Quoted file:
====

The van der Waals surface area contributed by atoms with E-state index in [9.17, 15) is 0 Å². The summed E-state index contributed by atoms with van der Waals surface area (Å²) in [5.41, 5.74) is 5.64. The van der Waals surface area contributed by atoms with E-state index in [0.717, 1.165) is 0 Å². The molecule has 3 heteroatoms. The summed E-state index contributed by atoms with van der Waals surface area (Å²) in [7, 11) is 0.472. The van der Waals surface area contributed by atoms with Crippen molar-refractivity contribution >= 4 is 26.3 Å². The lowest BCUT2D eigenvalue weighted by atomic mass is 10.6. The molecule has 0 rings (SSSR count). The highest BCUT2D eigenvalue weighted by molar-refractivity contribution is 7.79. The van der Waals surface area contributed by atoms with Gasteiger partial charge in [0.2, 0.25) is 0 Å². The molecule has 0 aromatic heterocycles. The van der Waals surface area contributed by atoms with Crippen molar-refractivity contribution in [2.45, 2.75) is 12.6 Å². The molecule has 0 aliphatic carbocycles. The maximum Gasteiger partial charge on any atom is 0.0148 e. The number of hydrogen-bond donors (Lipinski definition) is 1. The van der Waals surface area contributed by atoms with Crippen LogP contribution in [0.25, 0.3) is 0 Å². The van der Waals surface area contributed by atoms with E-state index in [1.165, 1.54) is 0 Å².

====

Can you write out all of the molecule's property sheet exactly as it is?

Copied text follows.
The van der Waals surface area contributed by atoms with E-state index in [9.17, 15) is 0 Å². The summed E-state index contributed by atoms with van der Waals surface area (Å²) in [5.41, 5.74) is 5.64. The van der Waals surface area contributed by atoms with E-state index in [0.717, 1.165) is 0 Å². The molecule has 3 heteroatoms. The summed E-state index contributed by atoms with van der Waals surface area (Å²) in [7, 11) is 0.472. The van der Waals surface area contributed by atoms with Crippen molar-refractivity contribution >= 4 is 26.3 Å². The lowest BCUT2D eigenvalue weighted by atomic mass is 10.6. The molecule has 0 rings (SSSR count). The highest BCUT2D eigenvalue weighted by molar-refractivity contribution is 7.79. The van der Waals surface area contributed by atoms with Gasteiger partial charge in [0.2, 0.25) is 0 Å². The molecule has 0 aromatic heterocycles. The van der Waals surface area contributed by atoms with Crippen molar-refractivity contribution in [2.45, 2.75) is 12.6 Å². The molecule has 0 aliphatic carbocycles. The maximum Gasteiger partial charge on any atom is 0.0148 e. The number of hydrogen-bond donors (Lipinski definition) is 1. The van der Waals surface area contributed by atoms with Crippen LogP contribution in [0.25, 0.3) is 0 Å². The van der Waals surface area contributed by atoms with E-state index in [1.165, 1.54) is 0 Å².